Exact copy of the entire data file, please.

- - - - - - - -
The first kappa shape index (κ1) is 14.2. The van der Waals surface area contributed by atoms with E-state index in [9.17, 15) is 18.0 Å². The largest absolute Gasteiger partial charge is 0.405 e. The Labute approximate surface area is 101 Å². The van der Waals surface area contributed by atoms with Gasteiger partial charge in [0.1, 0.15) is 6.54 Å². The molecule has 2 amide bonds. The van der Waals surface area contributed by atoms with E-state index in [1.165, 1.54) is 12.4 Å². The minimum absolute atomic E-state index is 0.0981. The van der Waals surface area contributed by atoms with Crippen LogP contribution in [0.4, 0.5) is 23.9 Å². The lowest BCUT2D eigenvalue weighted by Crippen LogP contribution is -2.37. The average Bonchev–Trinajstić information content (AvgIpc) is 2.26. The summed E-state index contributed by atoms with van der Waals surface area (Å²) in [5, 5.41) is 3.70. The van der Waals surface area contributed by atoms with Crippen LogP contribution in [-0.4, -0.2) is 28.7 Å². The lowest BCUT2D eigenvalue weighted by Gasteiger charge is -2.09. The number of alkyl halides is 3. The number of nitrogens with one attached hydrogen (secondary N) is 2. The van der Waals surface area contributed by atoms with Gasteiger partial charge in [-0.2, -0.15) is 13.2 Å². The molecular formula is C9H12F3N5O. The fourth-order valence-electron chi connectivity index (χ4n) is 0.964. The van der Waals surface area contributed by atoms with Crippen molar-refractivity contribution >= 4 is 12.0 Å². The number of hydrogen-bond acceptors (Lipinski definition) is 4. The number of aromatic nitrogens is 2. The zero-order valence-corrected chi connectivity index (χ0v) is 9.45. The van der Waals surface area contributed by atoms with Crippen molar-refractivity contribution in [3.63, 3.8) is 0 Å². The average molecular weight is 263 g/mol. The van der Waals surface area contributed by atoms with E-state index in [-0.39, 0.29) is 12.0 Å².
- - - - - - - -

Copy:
The first kappa shape index (κ1) is 14.2. The van der Waals surface area contributed by atoms with E-state index in [9.17, 15) is 18.0 Å². The largest absolute Gasteiger partial charge is 0.405 e. The Labute approximate surface area is 101 Å². The van der Waals surface area contributed by atoms with Gasteiger partial charge in [0.1, 0.15) is 6.54 Å². The molecule has 2 amide bonds. The van der Waals surface area contributed by atoms with E-state index in [1.165, 1.54) is 12.4 Å². The minimum absolute atomic E-state index is 0.0981. The van der Waals surface area contributed by atoms with Crippen LogP contribution in [0.4, 0.5) is 23.9 Å². The lowest BCUT2D eigenvalue weighted by Crippen LogP contribution is -2.37. The average Bonchev–Trinajstić information content (AvgIpc) is 2.26. The summed E-state index contributed by atoms with van der Waals surface area (Å²) in [5, 5.41) is 3.70. The van der Waals surface area contributed by atoms with Crippen LogP contribution in [-0.4, -0.2) is 28.7 Å². The lowest BCUT2D eigenvalue weighted by Gasteiger charge is -2.09. The number of alkyl halides is 3. The number of nitrogens with one attached hydrogen (secondary N) is 2. The van der Waals surface area contributed by atoms with Gasteiger partial charge in [-0.2, -0.15) is 13.2 Å². The molecular formula is C9H12F3N5O. The fourth-order valence-electron chi connectivity index (χ4n) is 0.964. The van der Waals surface area contributed by atoms with Crippen molar-refractivity contribution >= 4 is 12.0 Å². The number of hydrogen-bond acceptors (Lipinski definition) is 4. The number of aromatic nitrogens is 2. The zero-order valence-corrected chi connectivity index (χ0v) is 9.45. The van der Waals surface area contributed by atoms with Crippen molar-refractivity contribution in [3.63, 3.8) is 0 Å². The average molecular weight is 263 g/mol. The van der Waals surface area contributed by atoms with E-state index in [-0.39, 0.29) is 12.0 Å².